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  • Fructose may increase appetite by lowering leptin and increasing ghrelin

    Posted by .(JavaScript must be enabled to view this email address)
    Tuesday, October 12, 2010 6:27 am Email this article
    A dramatic increase in the consumption of hIgh-fructose corn syrup in recent years may help explain the recent obesity epidemic as explained in previous articles. One of the reasons may be that fructose does not stimulate the release of insulin the way that glucose does and thus does not stimulate the release of leptin according to a paper from researchers at the University of California, Davis.

    Secretion of leptin, a hormone released by fat cells which decrease appetite, is regulated by insulin-controlled glucose metabolism.

    Therefore, consuming fructose rather than glucose lowers leptin levels.

    In this study they found that on days that subjects were fed high-fructose corn syrup as compared to days that they were fed high glucose sweetened meals, their leptin levels were 33 percent lower during the first twelve hours, and an average of 21 percent lower for the entire day.

    Lower leptin levels could lead to a greater calorie intake.

    They also found that on days subjects were fed glucose-sweetened meals, levels of the hormone ghrelin were suppressed by approximately 30 percent for two hours following a meal, however this was not the case when they were fed high-fructose corn syrup-sweetened meals.

    Ghrehlin is a hormone, produced primarily by the stomach, that increases food intake and is thought to play a role in the long-term regulation of body weight.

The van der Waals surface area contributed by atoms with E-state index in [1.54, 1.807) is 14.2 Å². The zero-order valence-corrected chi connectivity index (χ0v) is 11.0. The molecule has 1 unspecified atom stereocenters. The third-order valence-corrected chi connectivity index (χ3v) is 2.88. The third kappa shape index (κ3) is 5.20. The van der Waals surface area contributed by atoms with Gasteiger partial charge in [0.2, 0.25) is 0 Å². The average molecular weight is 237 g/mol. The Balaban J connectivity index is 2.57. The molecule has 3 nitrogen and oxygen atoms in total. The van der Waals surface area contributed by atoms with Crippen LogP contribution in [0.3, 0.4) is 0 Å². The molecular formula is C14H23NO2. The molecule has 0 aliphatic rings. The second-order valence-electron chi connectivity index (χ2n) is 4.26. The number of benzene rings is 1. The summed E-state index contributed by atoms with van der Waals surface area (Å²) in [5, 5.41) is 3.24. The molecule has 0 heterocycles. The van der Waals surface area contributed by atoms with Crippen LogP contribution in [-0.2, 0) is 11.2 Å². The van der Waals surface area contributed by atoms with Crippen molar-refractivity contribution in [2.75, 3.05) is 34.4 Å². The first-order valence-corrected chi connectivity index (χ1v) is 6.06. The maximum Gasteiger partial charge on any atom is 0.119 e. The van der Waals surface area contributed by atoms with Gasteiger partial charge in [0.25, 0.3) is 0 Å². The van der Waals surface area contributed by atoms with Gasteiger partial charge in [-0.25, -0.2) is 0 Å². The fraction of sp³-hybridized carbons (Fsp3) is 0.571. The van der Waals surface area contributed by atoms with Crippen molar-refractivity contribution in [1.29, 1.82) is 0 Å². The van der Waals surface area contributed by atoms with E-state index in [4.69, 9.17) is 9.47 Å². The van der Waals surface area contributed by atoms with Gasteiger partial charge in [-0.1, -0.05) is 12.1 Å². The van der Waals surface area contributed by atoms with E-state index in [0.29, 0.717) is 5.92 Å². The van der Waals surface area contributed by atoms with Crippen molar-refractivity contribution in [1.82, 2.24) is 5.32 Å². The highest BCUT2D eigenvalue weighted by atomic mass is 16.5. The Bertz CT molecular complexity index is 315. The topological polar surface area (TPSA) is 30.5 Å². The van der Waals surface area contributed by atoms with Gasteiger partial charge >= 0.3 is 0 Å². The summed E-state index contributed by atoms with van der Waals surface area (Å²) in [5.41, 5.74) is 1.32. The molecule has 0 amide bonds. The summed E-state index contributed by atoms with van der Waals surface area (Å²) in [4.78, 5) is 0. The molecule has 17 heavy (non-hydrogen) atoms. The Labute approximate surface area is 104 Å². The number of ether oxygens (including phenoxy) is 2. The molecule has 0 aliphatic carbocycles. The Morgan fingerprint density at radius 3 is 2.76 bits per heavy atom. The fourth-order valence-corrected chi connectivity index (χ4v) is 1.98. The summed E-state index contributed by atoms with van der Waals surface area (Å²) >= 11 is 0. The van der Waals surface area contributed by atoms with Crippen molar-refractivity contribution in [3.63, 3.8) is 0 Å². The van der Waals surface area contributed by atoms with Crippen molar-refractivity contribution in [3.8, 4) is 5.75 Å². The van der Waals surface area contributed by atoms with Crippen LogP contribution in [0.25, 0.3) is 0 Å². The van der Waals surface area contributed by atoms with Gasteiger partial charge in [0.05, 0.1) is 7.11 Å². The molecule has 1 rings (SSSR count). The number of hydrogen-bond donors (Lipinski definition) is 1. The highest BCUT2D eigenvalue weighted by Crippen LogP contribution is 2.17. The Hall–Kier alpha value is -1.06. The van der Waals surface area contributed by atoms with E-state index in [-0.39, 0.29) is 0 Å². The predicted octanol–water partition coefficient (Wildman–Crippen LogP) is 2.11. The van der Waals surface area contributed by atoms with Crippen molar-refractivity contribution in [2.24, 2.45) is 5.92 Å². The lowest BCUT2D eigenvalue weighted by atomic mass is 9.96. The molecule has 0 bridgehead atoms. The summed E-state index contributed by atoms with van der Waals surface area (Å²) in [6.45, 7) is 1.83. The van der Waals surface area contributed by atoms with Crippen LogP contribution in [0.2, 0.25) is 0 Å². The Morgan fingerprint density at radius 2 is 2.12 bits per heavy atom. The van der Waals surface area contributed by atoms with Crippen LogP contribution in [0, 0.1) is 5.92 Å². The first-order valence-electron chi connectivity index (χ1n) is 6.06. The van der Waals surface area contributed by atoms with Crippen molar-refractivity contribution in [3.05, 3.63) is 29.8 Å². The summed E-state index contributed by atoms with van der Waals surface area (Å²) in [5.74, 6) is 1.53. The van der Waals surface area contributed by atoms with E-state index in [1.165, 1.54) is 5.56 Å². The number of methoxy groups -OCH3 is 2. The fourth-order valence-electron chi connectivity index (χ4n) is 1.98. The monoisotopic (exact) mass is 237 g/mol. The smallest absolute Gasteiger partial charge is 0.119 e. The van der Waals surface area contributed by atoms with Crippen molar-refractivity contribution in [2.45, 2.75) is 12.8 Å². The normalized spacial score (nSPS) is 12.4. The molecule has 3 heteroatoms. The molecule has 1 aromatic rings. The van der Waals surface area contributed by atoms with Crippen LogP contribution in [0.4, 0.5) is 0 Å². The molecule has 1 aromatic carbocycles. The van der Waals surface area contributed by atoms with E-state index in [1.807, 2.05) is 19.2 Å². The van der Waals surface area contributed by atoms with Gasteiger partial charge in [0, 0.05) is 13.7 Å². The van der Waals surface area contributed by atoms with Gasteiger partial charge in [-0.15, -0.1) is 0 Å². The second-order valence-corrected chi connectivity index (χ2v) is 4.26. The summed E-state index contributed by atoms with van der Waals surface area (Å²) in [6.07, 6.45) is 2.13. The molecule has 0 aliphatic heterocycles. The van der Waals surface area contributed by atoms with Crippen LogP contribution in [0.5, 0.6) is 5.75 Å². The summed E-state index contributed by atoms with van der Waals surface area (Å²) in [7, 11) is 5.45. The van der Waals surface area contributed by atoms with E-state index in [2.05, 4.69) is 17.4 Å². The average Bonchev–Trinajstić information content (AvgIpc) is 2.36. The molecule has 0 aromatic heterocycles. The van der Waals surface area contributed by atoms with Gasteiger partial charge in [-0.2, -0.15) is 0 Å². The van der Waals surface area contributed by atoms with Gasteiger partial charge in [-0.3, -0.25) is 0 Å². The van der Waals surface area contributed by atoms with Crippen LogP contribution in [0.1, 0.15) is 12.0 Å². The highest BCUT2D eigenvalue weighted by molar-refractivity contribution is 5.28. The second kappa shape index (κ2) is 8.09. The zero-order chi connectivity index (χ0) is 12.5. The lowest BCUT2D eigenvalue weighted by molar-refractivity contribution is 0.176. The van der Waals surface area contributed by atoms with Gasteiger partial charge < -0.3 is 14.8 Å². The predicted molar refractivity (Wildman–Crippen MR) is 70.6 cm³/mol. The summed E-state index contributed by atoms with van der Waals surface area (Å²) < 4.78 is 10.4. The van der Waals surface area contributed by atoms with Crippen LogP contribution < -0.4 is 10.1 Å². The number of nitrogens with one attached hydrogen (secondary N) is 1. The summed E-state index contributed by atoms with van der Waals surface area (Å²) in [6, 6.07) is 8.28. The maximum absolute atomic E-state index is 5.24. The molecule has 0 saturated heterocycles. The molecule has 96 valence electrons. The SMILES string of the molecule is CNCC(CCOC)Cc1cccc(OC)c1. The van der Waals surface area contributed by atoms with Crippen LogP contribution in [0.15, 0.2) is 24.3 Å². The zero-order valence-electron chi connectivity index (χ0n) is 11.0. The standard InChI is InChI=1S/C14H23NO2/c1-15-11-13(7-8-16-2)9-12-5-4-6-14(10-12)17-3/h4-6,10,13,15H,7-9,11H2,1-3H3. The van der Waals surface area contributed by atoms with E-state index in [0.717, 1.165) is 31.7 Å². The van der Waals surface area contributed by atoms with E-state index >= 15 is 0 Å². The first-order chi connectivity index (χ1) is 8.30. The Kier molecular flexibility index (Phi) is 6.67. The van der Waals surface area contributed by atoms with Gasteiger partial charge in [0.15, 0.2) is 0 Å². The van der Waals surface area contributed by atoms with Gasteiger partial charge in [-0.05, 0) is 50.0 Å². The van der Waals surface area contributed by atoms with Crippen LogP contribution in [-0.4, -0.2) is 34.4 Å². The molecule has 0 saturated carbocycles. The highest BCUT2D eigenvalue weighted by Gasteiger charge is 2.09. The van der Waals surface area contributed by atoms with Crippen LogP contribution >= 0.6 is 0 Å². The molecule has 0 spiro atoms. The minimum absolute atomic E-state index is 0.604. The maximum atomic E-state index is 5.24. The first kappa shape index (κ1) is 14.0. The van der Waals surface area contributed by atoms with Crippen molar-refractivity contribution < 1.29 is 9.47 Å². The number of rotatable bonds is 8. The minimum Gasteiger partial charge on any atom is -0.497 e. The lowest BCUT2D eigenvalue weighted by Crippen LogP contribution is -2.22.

Thus, higher ghrelin levels following meals containing high-fructose corn syrup could also increase calorie intake.

    “Because insulin and leptin, and possibly ghrelin, function as key signals to the central nervous system in the long-term regulation of energy balance, decreases of circulating insulin and leptin and increased ghrelin concentrations, as demonstrated in this study, could lead to increased caloric intake and ultimately contribute to weight gain and obesity during chronic consumption of diets high in fructose,” the authors of the study concluded.


    Teff K, Elliott S, Tschop M, Kieffer T, Rader D, Heiman M, Townsend R, Keim N, D’alessio D, Havel P. Dietary fructose reduces circulating insulin and leptin, attenuates postprandial suppression of ghrelin, and increases triglycerides in women. J Clin Endocrinol Metab. 2004 Jun, 89(6):2963-72.


    P. Havel
    Department of Nutrition
    University of California, Davis
    One Shields Avenue
    Davis, California 95616
    .(JavaScript must be enabled to view this email address)

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